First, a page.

State Papers and Publick Documents of the United States, from the Accession of George Washington to the Presidency: Exhibiting a Complete View of Our Foreign Relations Since that Time ...
Thomas B. Wait, 1817 - United States
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according actually American answer appear Armstrong arrangement arrived assurances authority belonging Berlin blockade Britain British government captain cargo carried charged colonies command commerce communication Congress consequence consideration considered consul contained continue conversation copy course court customs decree Department direct duties effect embargo enclosed enemy England enter Erskine execution existing expectation explanations exportation Extract force foreign France French further give given ground honour immediately imported instructions intended interests January July letter London lord majesty majesty's manner March means measures ment mentioned merchandise minister month necessary neutral November object observations occasion official orders in council original particular passed Pinkney ports powers present President principle proceeding produce proper proposal publick reason received regulations relations repeal respect Secretary sent ships Smith taken thing tion trade transmit treaty United vessels violation wares Wellesley
Page 130 - ... and in any such action the defendant may plead the general issue, and give this Act and the special matter in evidence at any trial to be had thereupon...
Page 204 - ... to hold the union of the States as the basis of their peace and happiness; to support the Constitution, which is the cement of the Union, as well in its limitations as in its authorities; to respect the rights and authorities reserved to the States and to the people as equally incorporated with and essential to the success of the general system; to avoid the slightest interference with the rights of conscience or the functions of religion, so wisely exempted from civil jurisdiction...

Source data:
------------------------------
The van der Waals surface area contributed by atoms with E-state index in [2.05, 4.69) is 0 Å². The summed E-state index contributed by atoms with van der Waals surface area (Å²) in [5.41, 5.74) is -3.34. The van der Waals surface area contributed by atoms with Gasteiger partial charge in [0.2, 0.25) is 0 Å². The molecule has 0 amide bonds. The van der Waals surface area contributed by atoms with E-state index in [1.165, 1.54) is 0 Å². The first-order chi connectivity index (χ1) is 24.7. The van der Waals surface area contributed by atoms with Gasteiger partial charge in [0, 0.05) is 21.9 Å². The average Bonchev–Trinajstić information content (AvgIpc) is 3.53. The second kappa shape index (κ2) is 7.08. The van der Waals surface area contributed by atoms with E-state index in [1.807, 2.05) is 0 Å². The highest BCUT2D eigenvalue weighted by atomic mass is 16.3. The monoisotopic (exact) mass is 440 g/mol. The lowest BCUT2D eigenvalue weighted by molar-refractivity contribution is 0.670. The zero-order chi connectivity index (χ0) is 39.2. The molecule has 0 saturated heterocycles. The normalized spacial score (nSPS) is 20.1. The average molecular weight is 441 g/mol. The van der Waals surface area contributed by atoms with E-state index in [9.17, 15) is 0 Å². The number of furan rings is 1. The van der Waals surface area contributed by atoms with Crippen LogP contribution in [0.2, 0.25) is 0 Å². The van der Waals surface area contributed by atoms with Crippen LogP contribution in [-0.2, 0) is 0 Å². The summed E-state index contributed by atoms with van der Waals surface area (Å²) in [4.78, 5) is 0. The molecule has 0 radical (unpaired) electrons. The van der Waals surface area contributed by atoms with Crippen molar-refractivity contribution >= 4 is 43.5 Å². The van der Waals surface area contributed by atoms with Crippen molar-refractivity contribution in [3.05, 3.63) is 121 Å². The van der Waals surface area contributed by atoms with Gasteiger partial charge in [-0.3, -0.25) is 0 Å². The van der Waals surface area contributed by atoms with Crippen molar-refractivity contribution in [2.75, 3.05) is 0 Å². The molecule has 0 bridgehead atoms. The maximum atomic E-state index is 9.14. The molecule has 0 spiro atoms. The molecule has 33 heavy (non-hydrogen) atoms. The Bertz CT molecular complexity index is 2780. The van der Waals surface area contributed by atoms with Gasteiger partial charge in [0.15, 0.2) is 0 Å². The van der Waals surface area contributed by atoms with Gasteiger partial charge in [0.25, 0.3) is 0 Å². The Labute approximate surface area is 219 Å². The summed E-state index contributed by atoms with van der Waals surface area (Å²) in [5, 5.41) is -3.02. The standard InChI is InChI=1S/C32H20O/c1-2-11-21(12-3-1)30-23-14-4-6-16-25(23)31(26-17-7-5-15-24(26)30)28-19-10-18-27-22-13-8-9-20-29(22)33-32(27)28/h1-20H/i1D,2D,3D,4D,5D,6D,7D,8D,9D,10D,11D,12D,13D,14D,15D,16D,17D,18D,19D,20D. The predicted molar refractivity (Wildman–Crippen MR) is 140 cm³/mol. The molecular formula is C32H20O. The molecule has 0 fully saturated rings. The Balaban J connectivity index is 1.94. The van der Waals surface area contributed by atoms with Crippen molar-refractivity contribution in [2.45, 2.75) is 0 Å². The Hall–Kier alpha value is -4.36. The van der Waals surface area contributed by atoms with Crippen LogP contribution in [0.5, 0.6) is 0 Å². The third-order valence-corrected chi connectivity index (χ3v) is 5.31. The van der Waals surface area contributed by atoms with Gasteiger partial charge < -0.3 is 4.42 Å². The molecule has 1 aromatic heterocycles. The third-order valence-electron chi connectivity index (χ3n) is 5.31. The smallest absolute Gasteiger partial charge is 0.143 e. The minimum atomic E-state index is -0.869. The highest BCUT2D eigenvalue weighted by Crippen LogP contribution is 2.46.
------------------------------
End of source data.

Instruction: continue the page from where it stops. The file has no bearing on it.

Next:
Page 227 - An act to interdict the commercial intercourse between the United States and Great Britain and France and their dependencies, and for other purposes...
Page 372 - Among the commercial abuses still committed under the American flag, and leaving in force my former reference to that subject, it appears that American citizens are instrumental in carrying on a traffic in enslaved Africans, equally in violation of the laws of humanity and in defiance of those of their own country. The same just and benevolent motives which produced the interdiction in force against this criminal conduct will doubtless be felt by Congress in devising further means of suppressing...
Page 17 - Places; but also from one Place belonging to an Enemy, to another Place belonging to an Enemy, whether they be under the Jurisdiction of the same Prince or under Several...
Page 468 - Sir, that the Decrees of Berlin and Milan are revoked, and that after the first of November they will cease to have effect; it being understood that, in consequence of this declaration, the English shall revoke their Orders in Council, and renounce the new principles of blockade, which they have wished to establish ; or that the United States, conformably to the Act which you have just communicated, shall cause their rights to be respected by the English.
Page 91 - To stop and detain all vessels loaded wholly or in part with corn, flour, or meal, bound to any port in France, or any port occupied by the armies of France...
Page 115 - November, one thousand seven hundred and sixty-five, there shall be raised, levied, collected, and paid unto his Majesty, his heirs, and successors...
Page 283 - Finding that in your reply of the 4th instant, you have used a language, which cannot be understood, but as reiterating and even aggravating the same gross insinuation, it only remains, in order to preclude opportunities, which are thus abused, to inform you that no further communications will be received from you, and that the necessity of this determination will, without delay, be made known to your government.
Page 420 - After the explicit and peremptory asseveration that this Government had no such knowledge, and that with such '•knowledge no such arrangement would have been entered into, the view which you have again presented of the subject makes it my duty to apprize you, that such insinuations are inadmissible in the intercourse of a Foreign Minister with a Government that understands what it owes to itself," Whatever was the sense in which Mr.